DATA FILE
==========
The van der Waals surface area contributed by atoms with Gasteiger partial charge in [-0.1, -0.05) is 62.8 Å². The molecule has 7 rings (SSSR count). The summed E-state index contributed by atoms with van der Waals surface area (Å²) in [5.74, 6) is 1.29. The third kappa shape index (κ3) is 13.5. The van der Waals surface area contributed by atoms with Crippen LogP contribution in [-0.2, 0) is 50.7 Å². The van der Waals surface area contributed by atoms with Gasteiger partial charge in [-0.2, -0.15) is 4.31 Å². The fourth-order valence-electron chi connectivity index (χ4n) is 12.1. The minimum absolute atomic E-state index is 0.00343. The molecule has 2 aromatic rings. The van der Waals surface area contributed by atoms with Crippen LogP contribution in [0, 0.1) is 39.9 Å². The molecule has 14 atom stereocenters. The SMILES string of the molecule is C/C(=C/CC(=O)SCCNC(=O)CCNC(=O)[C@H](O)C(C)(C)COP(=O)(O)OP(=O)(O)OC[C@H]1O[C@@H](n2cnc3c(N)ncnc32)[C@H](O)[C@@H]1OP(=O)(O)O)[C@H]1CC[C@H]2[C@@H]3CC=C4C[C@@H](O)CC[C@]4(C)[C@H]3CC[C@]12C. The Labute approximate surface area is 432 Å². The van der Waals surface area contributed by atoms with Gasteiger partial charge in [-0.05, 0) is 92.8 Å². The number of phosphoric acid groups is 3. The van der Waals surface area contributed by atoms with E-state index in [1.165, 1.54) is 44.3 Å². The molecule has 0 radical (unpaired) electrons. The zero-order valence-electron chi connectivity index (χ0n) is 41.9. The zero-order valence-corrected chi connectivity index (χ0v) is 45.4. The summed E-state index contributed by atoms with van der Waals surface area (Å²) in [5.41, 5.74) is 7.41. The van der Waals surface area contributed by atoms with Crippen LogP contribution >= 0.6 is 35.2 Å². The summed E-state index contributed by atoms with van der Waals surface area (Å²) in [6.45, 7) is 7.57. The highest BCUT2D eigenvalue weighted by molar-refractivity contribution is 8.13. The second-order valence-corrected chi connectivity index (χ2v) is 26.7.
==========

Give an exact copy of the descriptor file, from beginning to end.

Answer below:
The van der Waals surface area contributed by atoms with Gasteiger partial charge in [-0.1, -0.05) is 62.8 Å². The molecule has 7 rings (SSSR count). The summed E-state index contributed by atoms with van der Waals surface area (Å²) in [5.74, 6) is 1.29. The third kappa shape index (κ3) is 13.5. The van der Waals surface area contributed by atoms with Crippen LogP contribution in [-0.2, 0) is 50.7 Å². The van der Waals surface area contributed by atoms with Gasteiger partial charge in [-0.2, -0.15) is 4.31 Å². The fourth-order valence-electron chi connectivity index (χ4n) is 12.1. The minimum absolute atomic E-state index is 0.00343. The molecule has 2 aromatic rings. The van der Waals surface area contributed by atoms with Crippen LogP contribution in [0, 0.1) is 39.9 Å². The molecule has 14 atom stereocenters. The SMILES string of the molecule is C/C(=C/CC(=O)SCCNC(=O)CCNC(=O)[C@H](O)C(C)(C)COP(=O)(O)OP(=O)(O)OC[C@H]1O[C@@H](n2cnc3c(N)ncnc32)[C@H](O)[C@@H]1OP(=O)(O)O)[C@H]1CC[C@H]2[C@@H]3CC=C4C[C@@H](O)CC[C@]4(C)[C@H]3CC[C@]12C. The Labute approximate surface area is 432 Å². The van der Waals surface area contributed by atoms with Gasteiger partial charge in [-0.05, 0) is 92.8 Å². The number of phosphoric acid groups is 3. The van der Waals surface area contributed by atoms with E-state index in [1.165, 1.54) is 44.3 Å². The molecule has 0 radical (unpaired) electrons. The zero-order valence-electron chi connectivity index (χ0n) is 41.9. The zero-order valence-corrected chi connectivity index (χ0v) is 45.4. The summed E-state index contributed by atoms with van der Waals surface area (Å²) in [5.41, 5.74) is 7.41. The van der Waals surface area contributed by atoms with Crippen LogP contribution >= 0.6 is 35.2 Å². The summed E-state index contributed by atoms with van der Waals surface area (Å²) in [6.45, 7) is 7.57. The highest BCUT2D eigenvalue weighted by molar-refractivity contribution is 8.13. The second-order valence-corrected chi connectivity index (χ2v) is 26.7.